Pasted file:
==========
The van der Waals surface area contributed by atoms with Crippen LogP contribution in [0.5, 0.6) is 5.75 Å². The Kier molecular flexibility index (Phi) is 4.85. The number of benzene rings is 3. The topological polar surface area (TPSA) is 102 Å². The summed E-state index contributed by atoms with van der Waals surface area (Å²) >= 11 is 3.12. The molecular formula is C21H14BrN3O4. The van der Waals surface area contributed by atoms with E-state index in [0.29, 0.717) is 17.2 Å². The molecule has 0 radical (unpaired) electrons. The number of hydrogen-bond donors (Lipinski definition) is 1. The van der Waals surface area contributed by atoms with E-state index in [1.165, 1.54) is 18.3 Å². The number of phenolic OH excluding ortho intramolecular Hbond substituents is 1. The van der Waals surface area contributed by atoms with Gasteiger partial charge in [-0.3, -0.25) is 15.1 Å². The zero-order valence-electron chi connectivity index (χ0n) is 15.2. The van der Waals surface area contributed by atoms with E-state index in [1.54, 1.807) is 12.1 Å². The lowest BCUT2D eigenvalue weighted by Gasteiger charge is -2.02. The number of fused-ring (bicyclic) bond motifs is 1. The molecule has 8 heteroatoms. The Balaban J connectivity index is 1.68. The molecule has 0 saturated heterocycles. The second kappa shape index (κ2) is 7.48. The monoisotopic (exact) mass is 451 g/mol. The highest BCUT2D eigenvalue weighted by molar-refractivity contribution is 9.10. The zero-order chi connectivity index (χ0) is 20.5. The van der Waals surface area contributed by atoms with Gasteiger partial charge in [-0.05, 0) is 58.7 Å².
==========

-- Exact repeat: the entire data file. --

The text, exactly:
The van der Waals surface area contributed by atoms with Crippen LogP contribution in [0.5, 0.6) is 5.75 Å². The Kier molecular flexibility index (Phi) is 4.85. The number of benzene rings is 3. The topological polar surface area (TPSA) is 102 Å². The summed E-state index contributed by atoms with van der Waals surface area (Å²) >= 11 is 3.12. The molecular formula is C21H14BrN3O4. The van der Waals surface area contributed by atoms with E-state index in [0.29, 0.717) is 17.2 Å². The molecule has 0 radical (unpaired) electrons. The number of hydrogen-bond donors (Lipinski definition) is 1. The van der Waals surface area contributed by atoms with E-state index in [1.165, 1.54) is 18.3 Å². The number of phenolic OH excluding ortho intramolecular Hbond substituents is 1. The van der Waals surface area contributed by atoms with Gasteiger partial charge in [-0.3, -0.25) is 15.1 Å². The zero-order valence-electron chi connectivity index (χ0n) is 15.2. The van der Waals surface area contributed by atoms with E-state index in [1.54, 1.807) is 12.1 Å². The lowest BCUT2D eigenvalue weighted by Gasteiger charge is -2.02. The number of fused-ring (bicyclic) bond motifs is 1. The molecule has 8 heteroatoms. The Balaban J connectivity index is 1.68. The molecule has 0 saturated heterocycles. The second kappa shape index (κ2) is 7.48. The monoisotopic (exact) mass is 451 g/mol. The highest BCUT2D eigenvalue weighted by molar-refractivity contribution is 9.10. The zero-order chi connectivity index (χ0) is 20.5. The van der Waals surface area contributed by atoms with Gasteiger partial charge in [-0.05, 0) is 58.7 Å².